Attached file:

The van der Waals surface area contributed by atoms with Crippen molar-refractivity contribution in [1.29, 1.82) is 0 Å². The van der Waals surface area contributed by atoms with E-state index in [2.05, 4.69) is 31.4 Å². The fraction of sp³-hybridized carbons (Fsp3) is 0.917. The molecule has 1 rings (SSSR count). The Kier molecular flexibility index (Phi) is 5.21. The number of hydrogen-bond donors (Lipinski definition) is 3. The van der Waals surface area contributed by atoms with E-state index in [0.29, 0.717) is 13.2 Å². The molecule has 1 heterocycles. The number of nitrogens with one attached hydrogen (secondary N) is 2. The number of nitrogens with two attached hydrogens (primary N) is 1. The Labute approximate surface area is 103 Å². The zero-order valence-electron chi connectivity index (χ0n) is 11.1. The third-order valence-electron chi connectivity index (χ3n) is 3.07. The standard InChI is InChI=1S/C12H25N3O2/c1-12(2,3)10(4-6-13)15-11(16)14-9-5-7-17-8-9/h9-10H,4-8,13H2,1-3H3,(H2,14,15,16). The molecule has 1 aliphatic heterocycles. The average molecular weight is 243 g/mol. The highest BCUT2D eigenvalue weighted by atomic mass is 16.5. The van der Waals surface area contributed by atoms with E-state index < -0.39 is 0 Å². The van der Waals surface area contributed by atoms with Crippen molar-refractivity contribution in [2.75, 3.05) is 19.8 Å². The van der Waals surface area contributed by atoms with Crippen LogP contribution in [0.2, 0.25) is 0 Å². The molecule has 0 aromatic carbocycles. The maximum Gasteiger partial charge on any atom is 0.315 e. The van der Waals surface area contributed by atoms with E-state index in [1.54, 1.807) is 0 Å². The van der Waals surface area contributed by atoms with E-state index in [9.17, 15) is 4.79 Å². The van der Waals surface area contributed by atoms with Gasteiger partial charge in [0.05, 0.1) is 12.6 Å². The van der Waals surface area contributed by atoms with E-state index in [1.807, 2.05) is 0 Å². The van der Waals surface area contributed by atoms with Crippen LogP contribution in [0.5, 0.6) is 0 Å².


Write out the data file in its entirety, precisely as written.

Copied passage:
The van der Waals surface area contributed by atoms with Crippen molar-refractivity contribution in [1.29, 1.82) is 0 Å². The van der Waals surface area contributed by atoms with E-state index in [2.05, 4.69) is 31.4 Å². The fraction of sp³-hybridized carbons (Fsp3) is 0.917. The molecule has 1 rings (SSSR count). The Kier molecular flexibility index (Phi) is 5.21. The number of hydrogen-bond donors (Lipinski definition) is 3. The van der Waals surface area contributed by atoms with E-state index in [0.29, 0.717) is 13.2 Å². The molecule has 1 heterocycles. The number of nitrogens with one attached hydrogen (secondary N) is 2. The number of nitrogens with two attached hydrogens (primary N) is 1. The Labute approximate surface area is 103 Å². The zero-order valence-electron chi connectivity index (χ0n) is 11.1. The third-order valence-electron chi connectivity index (χ3n) is 3.07. The standard InChI is InChI=1S/C12H25N3O2/c1-12(2,3)10(4-6-13)15-11(16)14-9-5-7-17-8-9/h9-10H,4-8,13H2,1-3H3,(H2,14,15,16). The molecule has 1 aliphatic heterocycles. The average molecular weight is 243 g/mol. The highest BCUT2D eigenvalue weighted by atomic mass is 16.5. The van der Waals surface area contributed by atoms with E-state index < -0.39 is 0 Å². The van der Waals surface area contributed by atoms with Crippen molar-refractivity contribution in [2.75, 3.05) is 19.8 Å². The van der Waals surface area contributed by atoms with Crippen LogP contribution in [0.2, 0.25) is 0 Å². The molecule has 0 aromatic carbocycles. The maximum Gasteiger partial charge on any atom is 0.315 e. The van der Waals surface area contributed by atoms with E-state index in [1.54, 1.807) is 0 Å². The van der Waals surface area contributed by atoms with E-state index in [9.17, 15) is 4.79 Å². The van der Waals surface area contributed by atoms with Gasteiger partial charge in [0.05, 0.1) is 12.6 Å². The van der Waals surface area contributed by atoms with E-state index in [1.807, 2.05) is 0 Å². The van der Waals surface area contributed by atoms with Crippen LogP contribution in [0.5, 0.6) is 0 Å².